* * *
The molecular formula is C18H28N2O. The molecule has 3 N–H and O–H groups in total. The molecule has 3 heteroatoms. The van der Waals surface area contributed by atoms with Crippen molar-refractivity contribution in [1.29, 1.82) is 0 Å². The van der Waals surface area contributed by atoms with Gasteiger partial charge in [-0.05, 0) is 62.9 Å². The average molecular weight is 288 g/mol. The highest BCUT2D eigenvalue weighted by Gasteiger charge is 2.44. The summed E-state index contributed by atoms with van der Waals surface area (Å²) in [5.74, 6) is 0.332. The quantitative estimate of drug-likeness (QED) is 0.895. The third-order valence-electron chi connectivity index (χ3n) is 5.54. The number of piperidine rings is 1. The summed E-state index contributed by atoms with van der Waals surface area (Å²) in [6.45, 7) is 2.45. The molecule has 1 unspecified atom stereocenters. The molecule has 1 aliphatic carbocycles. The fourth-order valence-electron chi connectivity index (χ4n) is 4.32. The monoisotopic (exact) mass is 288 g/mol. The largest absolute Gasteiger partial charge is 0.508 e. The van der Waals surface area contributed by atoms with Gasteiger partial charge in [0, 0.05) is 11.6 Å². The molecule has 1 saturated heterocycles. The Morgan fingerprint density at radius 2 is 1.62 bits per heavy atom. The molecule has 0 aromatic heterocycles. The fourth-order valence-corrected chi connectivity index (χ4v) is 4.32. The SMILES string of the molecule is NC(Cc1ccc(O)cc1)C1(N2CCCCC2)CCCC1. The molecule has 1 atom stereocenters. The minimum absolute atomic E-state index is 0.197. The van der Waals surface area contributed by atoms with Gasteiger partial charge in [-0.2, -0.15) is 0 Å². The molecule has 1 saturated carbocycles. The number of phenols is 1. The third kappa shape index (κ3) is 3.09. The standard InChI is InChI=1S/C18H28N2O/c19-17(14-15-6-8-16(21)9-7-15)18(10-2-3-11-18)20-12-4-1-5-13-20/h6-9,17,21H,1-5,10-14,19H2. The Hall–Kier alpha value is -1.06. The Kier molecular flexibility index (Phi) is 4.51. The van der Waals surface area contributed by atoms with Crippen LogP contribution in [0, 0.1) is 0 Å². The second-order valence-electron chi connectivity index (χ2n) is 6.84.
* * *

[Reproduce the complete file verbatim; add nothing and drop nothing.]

The molecular formula is C18H28N2O. The molecule has 3 N–H and O–H groups in total. The molecule has 3 heteroatoms. The van der Waals surface area contributed by atoms with Crippen molar-refractivity contribution in [1.29, 1.82) is 0 Å². The van der Waals surface area contributed by atoms with Gasteiger partial charge in [-0.05, 0) is 62.9 Å². The average molecular weight is 288 g/mol. The highest BCUT2D eigenvalue weighted by Gasteiger charge is 2.44. The summed E-state index contributed by atoms with van der Waals surface area (Å²) in [5.74, 6) is 0.332. The quantitative estimate of drug-likeness (QED) is 0.895. The third-order valence-electron chi connectivity index (χ3n) is 5.54. The number of piperidine rings is 1. The summed E-state index contributed by atoms with van der Waals surface area (Å²) in [6.45, 7) is 2.45. The molecule has 1 unspecified atom stereocenters. The molecule has 1 aliphatic carbocycles. The fourth-order valence-electron chi connectivity index (χ4n) is 4.32. The monoisotopic (exact) mass is 288 g/mol. The largest absolute Gasteiger partial charge is 0.508 e. The van der Waals surface area contributed by atoms with Gasteiger partial charge in [0, 0.05) is 11.6 Å². The molecule has 1 saturated heterocycles. The Morgan fingerprint density at radius 2 is 1.62 bits per heavy atom. The molecule has 0 aromatic heterocycles. The fourth-order valence-corrected chi connectivity index (χ4v) is 4.32. The SMILES string of the molecule is NC(Cc1ccc(O)cc1)C1(N2CCCCC2)CCCC1. The molecule has 1 atom stereocenters. The minimum absolute atomic E-state index is 0.197. The van der Waals surface area contributed by atoms with Gasteiger partial charge in [-0.2, -0.15) is 0 Å². The molecule has 1 saturated carbocycles. The number of phenols is 1. The third kappa shape index (κ3) is 3.09. The standard InChI is InChI=1S/C18H28N2O/c19-17(14-15-6-8-16(21)9-7-15)18(10-2-3-11-18)20-12-4-1-5-13-20/h6-9,17,21H,1-5,10-14,19H2. The Hall–Kier alpha value is -1.06. The Kier molecular flexibility index (Phi) is 4.51. The van der Waals surface area contributed by atoms with Crippen LogP contribution in [0, 0.1) is 0 Å². The second-order valence-electron chi connectivity index (χ2n) is 6.84.